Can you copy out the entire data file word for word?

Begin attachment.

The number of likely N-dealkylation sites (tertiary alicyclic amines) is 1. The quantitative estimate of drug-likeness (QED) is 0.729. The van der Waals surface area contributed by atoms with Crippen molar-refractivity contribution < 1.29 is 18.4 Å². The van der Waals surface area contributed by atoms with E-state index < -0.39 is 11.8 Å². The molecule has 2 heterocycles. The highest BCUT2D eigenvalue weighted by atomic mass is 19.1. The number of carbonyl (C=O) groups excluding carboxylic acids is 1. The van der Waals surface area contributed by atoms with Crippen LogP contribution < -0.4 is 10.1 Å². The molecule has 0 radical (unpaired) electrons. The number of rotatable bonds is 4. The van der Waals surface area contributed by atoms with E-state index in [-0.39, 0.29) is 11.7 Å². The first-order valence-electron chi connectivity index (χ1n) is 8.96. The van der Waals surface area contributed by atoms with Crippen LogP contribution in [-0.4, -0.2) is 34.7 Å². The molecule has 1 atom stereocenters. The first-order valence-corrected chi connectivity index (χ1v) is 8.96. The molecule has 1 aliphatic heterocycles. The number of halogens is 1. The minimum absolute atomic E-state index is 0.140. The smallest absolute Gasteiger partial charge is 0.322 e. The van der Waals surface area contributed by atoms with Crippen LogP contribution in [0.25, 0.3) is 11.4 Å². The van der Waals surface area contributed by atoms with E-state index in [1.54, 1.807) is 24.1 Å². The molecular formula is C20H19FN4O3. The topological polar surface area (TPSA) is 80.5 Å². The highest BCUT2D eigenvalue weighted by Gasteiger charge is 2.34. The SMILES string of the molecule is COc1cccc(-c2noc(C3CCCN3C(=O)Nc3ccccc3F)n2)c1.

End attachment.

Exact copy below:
The number of likely N-dealkylation sites (tertiary alicyclic amines) is 1. The quantitative estimate of drug-likeness (QED) is 0.729. The van der Waals surface area contributed by atoms with Crippen molar-refractivity contribution < 1.29 is 18.4 Å². The van der Waals surface area contributed by atoms with E-state index < -0.39 is 11.8 Å². The molecule has 2 heterocycles. The highest BCUT2D eigenvalue weighted by atomic mass is 19.1. The number of carbonyl (C=O) groups excluding carboxylic acids is 1. The van der Waals surface area contributed by atoms with Crippen LogP contribution < -0.4 is 10.1 Å². The molecule has 0 radical (unpaired) electrons. The number of rotatable bonds is 4. The van der Waals surface area contributed by atoms with E-state index in [-0.39, 0.29) is 11.7 Å². The first-order valence-electron chi connectivity index (χ1n) is 8.96. The van der Waals surface area contributed by atoms with Crippen LogP contribution in [-0.4, -0.2) is 34.7 Å². The molecule has 1 atom stereocenters. The first-order valence-corrected chi connectivity index (χ1v) is 8.96. The molecule has 1 aliphatic heterocycles. The number of halogens is 1. The minimum absolute atomic E-state index is 0.140. The smallest absolute Gasteiger partial charge is 0.322 e. The van der Waals surface area contributed by atoms with Crippen LogP contribution in [0.25, 0.3) is 11.4 Å². The van der Waals surface area contributed by atoms with E-state index in [1.54, 1.807) is 24.1 Å². The molecular formula is C20H19FN4O3. The topological polar surface area (TPSA) is 80.5 Å². The highest BCUT2D eigenvalue weighted by Gasteiger charge is 2.34. The SMILES string of the molecule is COc1cccc(-c2noc(C3CCCN3C(=O)Nc3ccccc3F)n2)c1.